Of Love Lost

 Review of the short story "The Byzantine Apple" by Jarkko Pylväs, in Issue 9 of The Cross and the Cosmos.

The Cross and the Cosmos has been very open to highly unusual or experimental story forms, proving itself faithful to speculative fiction.  “The Byzantine Apple” by Jarkko Pylväs is the perfect story for those speculative fiction fans who say they like “anything weird.”  However, the strangeness of “The Byzantine Apple” is not due to absurd or bizarre occurrences.  It is not paranormal.  Instead, it incorporates the material of legend and folklore.

The story is written at a literary level far above my ability to comprehend.  There are many story elements that may be symbolic, but may also be allusions to literature that I haven’t heard of, much less read.  Oberon is prominent, and my crash Wikipedia research suggests that the stories regarding Oberon may have been used directly as the basis of the plot, but I don’t know.

Both the style and structure are strange, not at all like standard prose narrative.  The writing sounds like it should be oral; there is repetition and colloquial explanation, with a vague setting loosely tied to history.  The effect is very much that of an ancient folktale, but archaic language is not used.  The longer second chapter interrupts the narrative, such as it is, with several poems.  These poems are written evocatively in a contemporary style that refrains from much punctuation or capitalization.  In fact, one could argue that the whole story is more of a poem, based on the non-standard narrative style and structured repetition of the prose parts.  The contemporary style of the explicit poetry does clash with the ancient folklore setting, but perhaps it also lends a sense of timelessness.

The narrative is uneven and does not seem to follow a specific protagonist.  There are four identifiably separate sections in the story; one of them appears to be a prologue, and the final one definitely functions as an epilogue.  This result in two central chapters that are mostly exclusive from each other except for the theme.  These two chapters have different main characters, each one of the two characters introduced together in the prologue.  However, the climax of the whole story – if the story is even unified enough to have a real climax – appears in the second major chapter, and that is where the theme is most clear.

This theme seems to be explicitly stated.  The second character says that “eternal desire” – love not yet realized – when finally realized, would be “more real than anything else, but now it’s only fantasy compared to the reality.” The two main characters originated in a very lowly state, both literally and metaphorically.  By the end of the prologue, they have only acted selfishly.  But in their separate stories, Oberon leads them to rise above their selfishness and to give back to the world, even as they continue to pursue their heart’s desire, the Byzantine Apple.  Neither of them find it.  Along the way, both learn how to live with their lack, channeling their longing into good deeds while waiting restlessly but patiently for something that they will never be able to find on their own.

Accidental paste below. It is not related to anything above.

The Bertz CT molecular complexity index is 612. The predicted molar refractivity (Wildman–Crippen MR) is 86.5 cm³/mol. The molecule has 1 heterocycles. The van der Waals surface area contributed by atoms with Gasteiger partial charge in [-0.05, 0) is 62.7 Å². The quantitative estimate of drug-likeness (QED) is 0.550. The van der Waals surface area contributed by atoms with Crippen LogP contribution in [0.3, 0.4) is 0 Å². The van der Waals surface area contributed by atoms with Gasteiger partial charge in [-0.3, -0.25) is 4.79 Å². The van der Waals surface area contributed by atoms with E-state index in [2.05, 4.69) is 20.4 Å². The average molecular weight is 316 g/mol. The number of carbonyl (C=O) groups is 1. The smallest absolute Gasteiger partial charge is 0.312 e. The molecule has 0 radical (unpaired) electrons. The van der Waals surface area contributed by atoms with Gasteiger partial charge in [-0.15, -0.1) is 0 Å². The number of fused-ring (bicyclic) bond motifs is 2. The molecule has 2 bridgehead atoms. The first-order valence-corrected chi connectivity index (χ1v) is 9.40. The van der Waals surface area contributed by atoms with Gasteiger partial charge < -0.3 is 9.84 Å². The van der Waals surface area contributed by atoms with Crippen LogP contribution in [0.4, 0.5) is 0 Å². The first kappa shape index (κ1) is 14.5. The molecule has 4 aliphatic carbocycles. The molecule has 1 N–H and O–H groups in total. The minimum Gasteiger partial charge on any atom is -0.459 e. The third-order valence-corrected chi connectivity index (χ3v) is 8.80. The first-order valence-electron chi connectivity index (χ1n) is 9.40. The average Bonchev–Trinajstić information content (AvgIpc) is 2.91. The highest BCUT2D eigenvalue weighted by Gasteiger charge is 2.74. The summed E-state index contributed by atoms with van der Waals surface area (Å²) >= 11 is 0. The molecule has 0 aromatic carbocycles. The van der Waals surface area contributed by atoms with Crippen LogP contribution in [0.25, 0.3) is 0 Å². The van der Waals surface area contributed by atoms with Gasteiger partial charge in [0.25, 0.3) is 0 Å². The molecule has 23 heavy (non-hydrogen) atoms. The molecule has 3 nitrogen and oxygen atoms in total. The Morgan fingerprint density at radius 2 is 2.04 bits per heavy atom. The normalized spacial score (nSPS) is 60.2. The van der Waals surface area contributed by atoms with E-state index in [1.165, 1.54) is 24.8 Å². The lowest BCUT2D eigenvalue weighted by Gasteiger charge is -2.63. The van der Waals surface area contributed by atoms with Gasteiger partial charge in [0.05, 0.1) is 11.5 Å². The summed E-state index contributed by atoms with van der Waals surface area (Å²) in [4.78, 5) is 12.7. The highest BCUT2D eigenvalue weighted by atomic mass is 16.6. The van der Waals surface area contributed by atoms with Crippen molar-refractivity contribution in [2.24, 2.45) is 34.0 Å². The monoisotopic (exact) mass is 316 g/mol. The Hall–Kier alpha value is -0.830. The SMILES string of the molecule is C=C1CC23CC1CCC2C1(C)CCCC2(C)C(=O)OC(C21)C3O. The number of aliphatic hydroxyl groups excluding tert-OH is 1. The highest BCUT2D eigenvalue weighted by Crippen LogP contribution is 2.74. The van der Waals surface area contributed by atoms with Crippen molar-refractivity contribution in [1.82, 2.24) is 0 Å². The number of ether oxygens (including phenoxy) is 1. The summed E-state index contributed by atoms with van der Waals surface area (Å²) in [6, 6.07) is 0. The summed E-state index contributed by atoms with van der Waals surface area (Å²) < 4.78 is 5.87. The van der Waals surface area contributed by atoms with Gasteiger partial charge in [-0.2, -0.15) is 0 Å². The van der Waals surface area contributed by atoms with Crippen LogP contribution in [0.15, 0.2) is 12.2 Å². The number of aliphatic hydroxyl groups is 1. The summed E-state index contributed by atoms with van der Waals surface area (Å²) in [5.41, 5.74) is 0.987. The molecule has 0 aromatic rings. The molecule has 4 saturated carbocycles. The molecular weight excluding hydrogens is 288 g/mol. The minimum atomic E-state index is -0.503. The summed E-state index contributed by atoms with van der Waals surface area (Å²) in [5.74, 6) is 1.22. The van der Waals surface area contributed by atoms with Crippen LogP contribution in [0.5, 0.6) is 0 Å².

Thus, the story touches the most universal chord in all fantasy, perhaps in all literature.  The unending longing for love, or for wonder that doesn’t fade and disappoint, is central to our human experience.  Most standard literature just romanticizes the longing without offering any explanation of it or any hope for it to fulfilled in some higher way.  What I love about fantasy is that the epic scope gives the longing substance.

“The Byzantine Apple” approaches this grand theme with amazing subtly and skill.  The author seems to be aware of all the ways that this universal longing is expressed – in art, in practical deeds of kindness, in sexuality, and in the Bible.  (There is so much subtle Biblical allusion and imagery that another possible interpretation of the story could involve a metaphor of experiencing God through the Bible.  If that is true, which is unlikely, then this would be the most daring Bible allegory I have ever encountered.)  This story is hard to appreciate, and I’m not entirely sure that I was able to get beyond the strangeness.  However, there is a wealth of meaning and sacred beauty here that makes reading this story well worth the effort.


  1. The multilayered meanings of "The Byzantine Apple" was part of why the Cross and the Cosmos published it. Pylväs reached into old legends & tales, then skillfully blended them with scriptural precepts without ever becoming obtrusive.

    But one of the things that I found especially enchanting was the storytelling itself, the language as well as the content. It hearkens to Old World traditions which, although strange to modern American eyes, contains a richness many modern stories no longer have. It's truly a beautiful story in multiple ways.

    And on behalf of The Cross and Cosmos, thank you for your thoughtful review.


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